If this story doesn’t speak to you, you are lucky. If this story doesn’t speak to you yet, it will.
According to the Alzheimer’s Association, more than 6 million Americans are living with Alzheimer’s Disease, the most common form of dementia. A progressive brain disease, Alzheimer’s actually starts decades before the first signs appear. Symptoms are caused by the damaged or destroyed nerve cells or neurons in various regions of the brain involved in cognitive functions, such as memory, learning, and thinking. In later stages of the disease, as other neurons get damaged or destroyed, patients will be unable to control movement, such as walking or swallowing, or respond to the environment, requiring around-the-clock care. Alzheimer’s disease is fatal. In 2019, the mortality rate due to Alzheimer’s reached 37 deaths per 100,000 people.
“A horrible, horrible disease”––as a coworker said when she had to institutionalize her beloved dad after he had pushed his wife off the second floor staircase.
Fact sheets, reports, and statistical data all fail to inform the public about the actual nature of this disease. That the mild memory problems will eventually progress into a total eclipse. That your loved one might wander away one day, only to get lost in the familiar neighborhood. That they might do that while driving. That they will yell obscenities at the medical staff. That your loved one’s behavior will change and they may suddenly sucker-punch you in the face. That the trains are running on the wrong track.
“I wish I had known more about this dreadful condition”––as heard from those who eventually lost family members to Alzheimer’s after the incredibly steep descent of its full-blown horror ended. Death can come as a relief.
In her progression from moderate to advanced stage of her Alzheimer’s journey, the narrator’s mother slips in and out of confusion in Otsuka’s story. Although symptoms vary from patient to patient, the signs of serious damage are pronounced. She remembers. She doesn’t remember. The inventory expands into early childhood and being interned with her Japanese-American family in World War II, structuring the story so as to separate short-term and long-term memory.
“She remembers the number assigned to her family by the government right after the start of the war. 13611.”
At this stage, details from the distant past overwrite more recent events, and recalling current information or communication is becoming more and more difficult. Nobody is home and the lights are fading, too.
Narrative medicine, i.e., medicine practiced with narrative competence, is an initiative assisting clinical practice, aiming at building empathy in physicians, healthcare workers, and home care providers through developing affinities and understanding towards patients and their disease.
Trying to “translate” a literary text helps make sense of the story. Translation in this sense means our own interpretation of the narrative. Whatever the story tells us, it does through us reading and interpreting it, adding our thoughts and feelings, impressions and reflections, either by just contemplating on our own or discussing it in a group.
Narrative knowledge is what one uses to understand the meaning and significance of stories through cognitive, symbolic, and affective means.
The mother in the story remembers a Latin phrase, Diem perdidi. I have lost a day. A phrase in a foreign language, learned by rote as a child. “Я к вам пишу––чего же боле? Что я могу еще сказать?” No translation needed, insert your own if you have a foreign phrase that has stuck with you.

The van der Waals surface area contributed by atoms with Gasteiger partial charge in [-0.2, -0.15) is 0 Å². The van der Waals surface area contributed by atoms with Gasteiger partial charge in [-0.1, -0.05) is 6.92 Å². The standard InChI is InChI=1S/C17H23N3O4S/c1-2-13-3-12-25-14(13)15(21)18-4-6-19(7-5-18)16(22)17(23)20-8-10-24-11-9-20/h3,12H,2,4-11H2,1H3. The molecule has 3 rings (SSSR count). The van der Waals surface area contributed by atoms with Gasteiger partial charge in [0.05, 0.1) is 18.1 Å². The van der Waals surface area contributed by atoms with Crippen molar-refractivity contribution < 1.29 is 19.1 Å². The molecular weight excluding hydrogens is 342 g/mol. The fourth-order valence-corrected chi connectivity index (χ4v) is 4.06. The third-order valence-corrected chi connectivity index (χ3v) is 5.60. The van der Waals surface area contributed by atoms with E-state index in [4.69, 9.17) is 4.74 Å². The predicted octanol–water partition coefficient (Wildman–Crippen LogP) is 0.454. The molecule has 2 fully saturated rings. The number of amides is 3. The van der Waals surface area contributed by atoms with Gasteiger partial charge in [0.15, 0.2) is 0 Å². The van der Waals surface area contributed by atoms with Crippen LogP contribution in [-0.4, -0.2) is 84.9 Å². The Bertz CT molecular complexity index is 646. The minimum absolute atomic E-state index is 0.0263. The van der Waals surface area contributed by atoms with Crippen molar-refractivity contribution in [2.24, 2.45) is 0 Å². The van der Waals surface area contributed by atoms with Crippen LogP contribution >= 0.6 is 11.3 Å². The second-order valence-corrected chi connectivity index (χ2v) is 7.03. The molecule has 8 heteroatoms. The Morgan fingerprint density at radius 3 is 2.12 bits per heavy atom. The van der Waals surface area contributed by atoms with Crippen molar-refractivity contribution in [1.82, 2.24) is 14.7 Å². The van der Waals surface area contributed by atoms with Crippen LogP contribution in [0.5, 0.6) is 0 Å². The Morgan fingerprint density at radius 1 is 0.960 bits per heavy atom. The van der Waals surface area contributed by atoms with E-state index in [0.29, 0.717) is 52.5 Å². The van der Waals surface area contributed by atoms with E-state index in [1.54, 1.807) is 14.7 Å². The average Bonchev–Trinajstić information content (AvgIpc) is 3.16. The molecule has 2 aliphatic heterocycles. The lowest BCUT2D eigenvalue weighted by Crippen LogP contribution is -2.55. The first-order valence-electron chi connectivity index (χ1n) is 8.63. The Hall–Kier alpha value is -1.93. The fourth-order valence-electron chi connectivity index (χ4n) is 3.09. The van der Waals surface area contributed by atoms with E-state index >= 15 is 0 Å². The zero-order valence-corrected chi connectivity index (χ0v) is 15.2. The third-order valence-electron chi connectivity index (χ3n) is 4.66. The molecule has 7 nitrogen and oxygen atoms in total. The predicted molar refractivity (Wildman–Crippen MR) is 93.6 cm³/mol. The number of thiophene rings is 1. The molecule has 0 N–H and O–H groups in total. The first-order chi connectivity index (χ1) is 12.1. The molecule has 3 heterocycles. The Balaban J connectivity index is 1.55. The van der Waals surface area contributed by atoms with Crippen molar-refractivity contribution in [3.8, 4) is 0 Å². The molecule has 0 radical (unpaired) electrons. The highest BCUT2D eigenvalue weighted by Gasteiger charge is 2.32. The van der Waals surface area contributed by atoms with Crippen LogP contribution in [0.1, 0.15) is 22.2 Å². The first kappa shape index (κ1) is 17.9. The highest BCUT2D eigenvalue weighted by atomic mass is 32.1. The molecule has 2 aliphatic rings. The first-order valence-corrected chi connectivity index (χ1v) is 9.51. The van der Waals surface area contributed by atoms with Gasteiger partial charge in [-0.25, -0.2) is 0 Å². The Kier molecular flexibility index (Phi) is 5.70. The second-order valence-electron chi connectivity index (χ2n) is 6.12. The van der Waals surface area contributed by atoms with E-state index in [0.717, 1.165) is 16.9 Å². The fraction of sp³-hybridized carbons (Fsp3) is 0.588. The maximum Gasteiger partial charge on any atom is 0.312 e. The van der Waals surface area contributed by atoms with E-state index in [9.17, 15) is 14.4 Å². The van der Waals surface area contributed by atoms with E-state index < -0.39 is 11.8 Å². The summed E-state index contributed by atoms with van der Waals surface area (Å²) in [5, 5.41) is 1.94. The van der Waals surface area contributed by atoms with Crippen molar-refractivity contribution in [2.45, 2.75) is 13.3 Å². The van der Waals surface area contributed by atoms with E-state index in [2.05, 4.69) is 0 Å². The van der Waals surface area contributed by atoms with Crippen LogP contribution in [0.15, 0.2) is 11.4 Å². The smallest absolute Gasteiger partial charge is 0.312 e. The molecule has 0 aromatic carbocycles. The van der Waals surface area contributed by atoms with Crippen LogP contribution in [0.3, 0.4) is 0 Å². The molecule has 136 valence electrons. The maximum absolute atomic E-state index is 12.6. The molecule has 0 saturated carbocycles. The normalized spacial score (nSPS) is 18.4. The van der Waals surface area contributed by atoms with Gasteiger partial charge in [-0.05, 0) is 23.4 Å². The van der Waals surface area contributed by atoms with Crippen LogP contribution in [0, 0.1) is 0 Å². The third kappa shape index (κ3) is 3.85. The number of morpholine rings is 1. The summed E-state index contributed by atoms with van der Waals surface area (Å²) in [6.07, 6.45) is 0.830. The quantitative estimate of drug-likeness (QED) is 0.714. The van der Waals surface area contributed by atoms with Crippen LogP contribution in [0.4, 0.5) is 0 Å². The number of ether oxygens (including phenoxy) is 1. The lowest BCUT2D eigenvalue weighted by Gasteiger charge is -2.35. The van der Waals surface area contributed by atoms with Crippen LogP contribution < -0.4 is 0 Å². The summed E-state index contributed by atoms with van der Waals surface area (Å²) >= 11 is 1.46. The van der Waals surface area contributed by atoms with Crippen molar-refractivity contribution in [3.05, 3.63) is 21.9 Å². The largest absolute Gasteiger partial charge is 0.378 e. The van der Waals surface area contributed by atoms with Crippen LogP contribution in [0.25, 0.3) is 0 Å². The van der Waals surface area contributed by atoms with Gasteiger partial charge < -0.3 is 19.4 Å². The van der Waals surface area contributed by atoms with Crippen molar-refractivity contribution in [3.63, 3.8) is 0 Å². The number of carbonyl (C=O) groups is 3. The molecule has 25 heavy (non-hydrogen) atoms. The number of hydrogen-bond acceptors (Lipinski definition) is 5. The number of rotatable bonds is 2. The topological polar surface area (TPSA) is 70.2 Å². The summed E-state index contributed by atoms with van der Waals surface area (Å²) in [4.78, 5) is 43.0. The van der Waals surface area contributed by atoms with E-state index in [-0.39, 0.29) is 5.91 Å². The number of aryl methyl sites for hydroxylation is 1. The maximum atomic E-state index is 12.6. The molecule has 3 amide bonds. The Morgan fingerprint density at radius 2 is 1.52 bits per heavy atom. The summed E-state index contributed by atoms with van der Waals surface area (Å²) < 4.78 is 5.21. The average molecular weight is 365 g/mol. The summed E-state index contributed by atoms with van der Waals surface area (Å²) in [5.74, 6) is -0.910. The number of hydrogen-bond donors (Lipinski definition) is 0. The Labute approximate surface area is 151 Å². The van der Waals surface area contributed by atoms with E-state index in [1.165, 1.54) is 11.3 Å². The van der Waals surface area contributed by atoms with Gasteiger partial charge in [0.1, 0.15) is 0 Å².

Think of the subtle nuances in how one can describe memory: she remembers versus “she hasn’t forgotten that…” or “she hasn’t forgotten to …” She doesn’t remember versus “she forgot that she had …” or “she forgot to …” Now think of the nuance in how different languages describe memory. Translation from one language to another might take the reader to a different realm, adding the intricacies of another lexicon to explore the depth and variety of how we are able to relate to a text.
“When you ask her your name, she doesn’t remember what it is. Ask your father. He’ll know.” ––Papa tudja, in my translation.
Either way, the text will bring about feelings, positive and negative, as well as our own memories and experiences. As such, it will serve as an opportunity to have meaningful conversations with others, which, in the long run, helps make sense of the world around us while enriching our own experience. Bibliotherapy at its best.
“The hallmark pathologies of Alzheimer’s disease are the accumulation of the protein fragment beta-amyloid (plaques) outside neurons in the brain and twisted strands of the protein tau (tangles) inside neurons”––2021 Alzheimer’s Disease Facts and Figures.
Until a cure is found for this cruel and insidious condition, there is a lot to think about. Alzheimer’s Disease is only one example of how disparities impact health and health care; see more in Race, Ethnicity and Alzheimer’s in America.
Until a cure is found, whether insurance companies are willing to cover the $4,000 to $5,000 brain scans or not, the questions remain the same. Do you know what your loved one would want in a situation like this? Do you realize that every little step will be your decision once they are unable to communicate their needs? Do you think you can be the decision maker?
Until a cure is found, one has to wonder: if there were a genetic indicator for developing Alzheimer’s later in life, would you want to know?
Reading Otsuka’s Diem perdidi triggers painful memories in some. It also reminds us all of our own vulnerabilities and mortality.
And another phrase in Latin: Memento mori
- Read the full text of Diem Perdidi, by Julie Otsuka
In: Living in the Land of Limbo, Edited by Carol Levine, 2014, p.11. (Rutgers-restricted)
Check out our guide on Julie Otsuka for resources from Rutgers Libraries and more